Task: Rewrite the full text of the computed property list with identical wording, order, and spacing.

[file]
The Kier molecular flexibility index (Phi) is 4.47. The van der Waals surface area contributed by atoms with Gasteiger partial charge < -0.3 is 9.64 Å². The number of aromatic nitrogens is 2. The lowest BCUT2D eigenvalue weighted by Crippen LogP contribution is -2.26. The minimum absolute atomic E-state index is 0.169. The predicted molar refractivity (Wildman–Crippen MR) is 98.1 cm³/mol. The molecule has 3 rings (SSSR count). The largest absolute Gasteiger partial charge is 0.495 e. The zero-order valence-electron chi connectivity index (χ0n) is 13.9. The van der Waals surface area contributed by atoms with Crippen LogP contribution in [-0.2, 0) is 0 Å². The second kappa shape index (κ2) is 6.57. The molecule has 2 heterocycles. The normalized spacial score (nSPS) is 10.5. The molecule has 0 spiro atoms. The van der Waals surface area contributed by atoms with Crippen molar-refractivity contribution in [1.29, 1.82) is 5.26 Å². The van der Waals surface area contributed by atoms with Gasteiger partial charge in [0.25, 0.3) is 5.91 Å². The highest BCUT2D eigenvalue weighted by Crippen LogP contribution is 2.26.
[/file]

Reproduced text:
The Kier molecular flexibility index (Phi) is 4.47. The van der Waals surface area contributed by atoms with Gasteiger partial charge < -0.3 is 9.64 Å². The number of aromatic nitrogens is 2. The lowest BCUT2D eigenvalue weighted by Crippen LogP contribution is -2.26. The minimum absolute atomic E-state index is 0.169. The predicted molar refractivity (Wildman–Crippen MR) is 98.1 cm³/mol. The molecule has 3 rings (SSSR count). The largest absolute Gasteiger partial charge is 0.495 e. The zero-order valence-electron chi connectivity index (χ0n) is 13.9. The van der Waals surface area contributed by atoms with Crippen LogP contribution in [-0.2, 0) is 0 Å². The second kappa shape index (κ2) is 6.57. The molecule has 2 heterocycles. The normalized spacial score (nSPS) is 10.5. The molecule has 0 spiro atoms. The van der Waals surface area contributed by atoms with Crippen molar-refractivity contribution in [1.29, 1.82) is 5.26 Å². The van der Waals surface area contributed by atoms with Gasteiger partial charge in [0.25, 0.3) is 5.91 Å². The highest BCUT2D eigenvalue weighted by Crippen LogP contribution is 2.26.